The Australian Prudential Regulation Authority, or APRA, bans covered notes because they are not “consistent with depositor preference provisions set out in the Banking Act,” according to its website. The Treasury is considering a proposal to allow the bonds “to enhance the stability of the country’s financial system,” Moody’s said in a report today.

Treasury spokesman Conan Elphicke declined to comment and APRA spokesman Andrew McCutcheon said the regulator’s position hasn’t changed.

BNZ’s covered bond sale included NZ$175 million of five- year notes priced to yield 98 basis points more than the swap rate, it said in an e-mailed term sheet. The bank’s NZ$315 million of 8.675 percent notes due in 2015 are trading at 131 basis points more than the benchmark, ANZ prices show.

BNZ is rated Aa2 by Moody’s, two steps below the Aaa grade the risk assessor gave its covered bonds. The bank and its Australian-owned peers -- ASB Bank Ltd., Westpac and ANZ National Bank Ltd. -- control 92 percent of New Zealand home loans, according to Fitch Ratings.

‘Funding Source’

Westpac’s Auckland-based unit sees covered bonds as a “good alternative funding source” and is preparing for its first sale, public relations manager Liz MacIntyre said in an e- mailed response to questions from Bloomberg News. ASB is considering “covered bonds as a funding option, but no decision has been made,” Steve Carritt, acting general manager for treasury, said in an e-mail.

Sydney-based Commonwealth Bank along with National Australia and ANZ, both based in Melbourne, declined to comment on the potential for covered bonds in Australia or New Zealand.

Credit-default swaps on National Australia fell 5 basis points to 130 basis points today, the lowest since June 4, according to Nomura and CMA DataVision in New York.

While New Zealand has no framework for covered bonds, the Reserve Bank of New Zealand said in a report last month that there are no regulatory impediments to banks in the country selling the securities and that it “supports the development of this instrument.”

Until an official policy is published, the central bank has set an informal guideline that banks may sell covered bonds equivalent to 5 percent of assets, spokesman Mike Hannah said in a telephone interview. That would allow BNZ, ASB, Westpac and ANZ to raise about NZ$15 billion from the securities, based on regulatory filings showing their assets.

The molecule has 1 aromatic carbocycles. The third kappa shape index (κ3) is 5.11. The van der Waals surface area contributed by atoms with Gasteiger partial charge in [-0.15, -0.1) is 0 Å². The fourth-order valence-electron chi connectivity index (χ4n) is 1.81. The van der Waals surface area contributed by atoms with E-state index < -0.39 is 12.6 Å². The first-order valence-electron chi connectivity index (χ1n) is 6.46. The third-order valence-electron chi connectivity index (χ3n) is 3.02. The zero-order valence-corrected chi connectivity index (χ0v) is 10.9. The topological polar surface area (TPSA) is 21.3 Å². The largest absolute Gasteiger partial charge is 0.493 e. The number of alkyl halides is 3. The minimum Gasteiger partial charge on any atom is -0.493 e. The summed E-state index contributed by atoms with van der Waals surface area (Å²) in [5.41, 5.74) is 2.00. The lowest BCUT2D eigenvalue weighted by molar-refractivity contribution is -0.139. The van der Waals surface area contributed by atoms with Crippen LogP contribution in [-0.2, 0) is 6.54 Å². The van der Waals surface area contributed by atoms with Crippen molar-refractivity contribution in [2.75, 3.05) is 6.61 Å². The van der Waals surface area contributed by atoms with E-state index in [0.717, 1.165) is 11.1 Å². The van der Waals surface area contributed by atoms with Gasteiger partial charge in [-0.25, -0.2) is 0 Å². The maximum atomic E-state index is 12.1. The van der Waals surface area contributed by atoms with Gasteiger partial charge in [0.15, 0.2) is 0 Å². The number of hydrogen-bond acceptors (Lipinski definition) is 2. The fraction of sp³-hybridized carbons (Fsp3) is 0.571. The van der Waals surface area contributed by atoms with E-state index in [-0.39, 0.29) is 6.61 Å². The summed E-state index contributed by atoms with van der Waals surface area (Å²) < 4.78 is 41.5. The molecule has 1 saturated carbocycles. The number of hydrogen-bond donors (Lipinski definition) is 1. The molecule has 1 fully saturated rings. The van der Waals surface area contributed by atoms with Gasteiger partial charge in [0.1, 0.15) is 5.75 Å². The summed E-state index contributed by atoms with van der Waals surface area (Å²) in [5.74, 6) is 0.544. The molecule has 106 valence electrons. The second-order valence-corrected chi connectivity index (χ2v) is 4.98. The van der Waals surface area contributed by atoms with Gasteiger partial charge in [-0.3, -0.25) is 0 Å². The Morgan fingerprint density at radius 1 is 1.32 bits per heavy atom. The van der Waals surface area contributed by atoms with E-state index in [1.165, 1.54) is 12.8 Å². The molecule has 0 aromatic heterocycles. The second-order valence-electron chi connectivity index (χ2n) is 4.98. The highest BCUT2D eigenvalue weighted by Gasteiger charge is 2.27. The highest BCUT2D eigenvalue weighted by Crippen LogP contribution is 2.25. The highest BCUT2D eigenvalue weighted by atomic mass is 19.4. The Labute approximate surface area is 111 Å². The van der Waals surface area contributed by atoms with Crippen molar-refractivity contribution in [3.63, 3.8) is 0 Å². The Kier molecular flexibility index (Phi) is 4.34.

New Avenue

“Managing their reliance on offshore wholesale funding will continue to be a key challenge for Australian and New Zealand banks,” said David Carroll, a director at Fitch. Covered bonds “provide another avenue for banks to source long- dated funds that may be attractive to the New Zealand major bank subsidiaries, which in the past have derived funding from their Australian parents.”

Covered bonds may also enable issuers to attract investors who bought government-guaranteed bank debt under programs introduced after Lehman’s collapse, according to Patrick Winsbury, a Sydney-based senior vice president at Moody’s.

“It taps into an AAA investor base and therefore in effect continues the relationships that were set up with the government-guaranteed funding during the crisis,” he said.

State-Backed Bonds

Australia’s banks sold more than A$120 billion of state- backed bonds last year, according to Deutsche Bank AG. The government removed the guarantee in March, a month before New Zealand lawmakers did the same.

New Zealand lenders sold NZ$10.3 billion of debt under their country’s guarantee program, according to the Treasury.

Covered bonds may damage a bank’s ratings if it sells too many as they reduce the value of assets that are available to other bondholders in a default, Moody’s said in its report. As long as BNZ keeps its program small as a percentage of overall funding, it will remain in a credit “sweet spot,” the ratings company said.

To contact the reporter on this story: Sarah McDonald in Sydney on Smcdonald23@bloomberg.net